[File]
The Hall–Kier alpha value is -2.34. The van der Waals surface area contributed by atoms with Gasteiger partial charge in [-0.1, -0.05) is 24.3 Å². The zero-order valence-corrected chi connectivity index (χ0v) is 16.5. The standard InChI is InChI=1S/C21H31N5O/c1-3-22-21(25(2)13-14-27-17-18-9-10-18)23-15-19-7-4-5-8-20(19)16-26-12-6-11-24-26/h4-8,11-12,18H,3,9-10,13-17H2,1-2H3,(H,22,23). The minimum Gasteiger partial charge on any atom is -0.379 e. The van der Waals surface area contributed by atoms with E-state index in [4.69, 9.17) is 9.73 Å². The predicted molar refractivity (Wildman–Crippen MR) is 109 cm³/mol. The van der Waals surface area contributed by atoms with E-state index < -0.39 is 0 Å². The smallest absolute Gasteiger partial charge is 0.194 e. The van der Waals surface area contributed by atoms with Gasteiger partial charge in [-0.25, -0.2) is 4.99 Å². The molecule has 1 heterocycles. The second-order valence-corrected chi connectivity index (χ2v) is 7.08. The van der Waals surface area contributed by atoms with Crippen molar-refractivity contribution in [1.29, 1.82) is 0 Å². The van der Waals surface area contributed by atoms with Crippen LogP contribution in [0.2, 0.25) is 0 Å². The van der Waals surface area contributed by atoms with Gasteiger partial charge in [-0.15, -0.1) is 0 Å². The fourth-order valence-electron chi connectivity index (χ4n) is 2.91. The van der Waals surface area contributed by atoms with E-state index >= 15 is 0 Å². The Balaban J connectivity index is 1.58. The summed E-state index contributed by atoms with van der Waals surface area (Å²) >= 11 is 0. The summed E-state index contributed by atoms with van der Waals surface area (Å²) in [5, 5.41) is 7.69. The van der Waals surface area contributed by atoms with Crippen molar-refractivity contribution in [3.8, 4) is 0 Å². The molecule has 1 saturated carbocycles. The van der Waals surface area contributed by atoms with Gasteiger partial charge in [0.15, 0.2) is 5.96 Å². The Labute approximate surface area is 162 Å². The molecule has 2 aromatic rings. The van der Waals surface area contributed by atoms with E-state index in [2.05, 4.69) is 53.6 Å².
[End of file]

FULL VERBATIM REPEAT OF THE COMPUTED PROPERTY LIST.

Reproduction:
The Hall–Kier alpha value is -2.34. The van der Waals surface area contributed by atoms with Gasteiger partial charge in [-0.1, -0.05) is 24.3 Å². The zero-order valence-corrected chi connectivity index (χ0v) is 16.5. The standard InChI is InChI=1S/C21H31N5O/c1-3-22-21(25(2)13-14-27-17-18-9-10-18)23-15-19-7-4-5-8-20(19)16-26-12-6-11-24-26/h4-8,11-12,18H,3,9-10,13-17H2,1-2H3,(H,22,23). The minimum Gasteiger partial charge on any atom is -0.379 e. The van der Waals surface area contributed by atoms with E-state index in [4.69, 9.17) is 9.73 Å². The predicted molar refractivity (Wildman–Crippen MR) is 109 cm³/mol. The van der Waals surface area contributed by atoms with E-state index < -0.39 is 0 Å². The smallest absolute Gasteiger partial charge is 0.194 e. The van der Waals surface area contributed by atoms with Gasteiger partial charge in [-0.25, -0.2) is 4.99 Å². The molecule has 1 heterocycles. The second-order valence-corrected chi connectivity index (χ2v) is 7.08. The van der Waals surface area contributed by atoms with Crippen molar-refractivity contribution in [1.29, 1.82) is 0 Å². The van der Waals surface area contributed by atoms with Crippen LogP contribution in [0.2, 0.25) is 0 Å². The van der Waals surface area contributed by atoms with Gasteiger partial charge in [-0.15, -0.1) is 0 Å². The fourth-order valence-electron chi connectivity index (χ4n) is 2.91. The van der Waals surface area contributed by atoms with E-state index >= 15 is 0 Å². The Balaban J connectivity index is 1.58. The summed E-state index contributed by atoms with van der Waals surface area (Å²) >= 11 is 0. The summed E-state index contributed by atoms with van der Waals surface area (Å²) in [5, 5.41) is 7.69. The van der Waals surface area contributed by atoms with Crippen molar-refractivity contribution in [3.8, 4) is 0 Å². The molecule has 1 saturated carbocycles. The van der Waals surface area contributed by atoms with Gasteiger partial charge in [0.15, 0.2) is 5.96 Å². The Labute approximate surface area is 162 Å². The molecule has 2 aromatic rings. The van der Waals surface area contributed by atoms with E-state index in [2.05, 4.69) is 53.6 Å².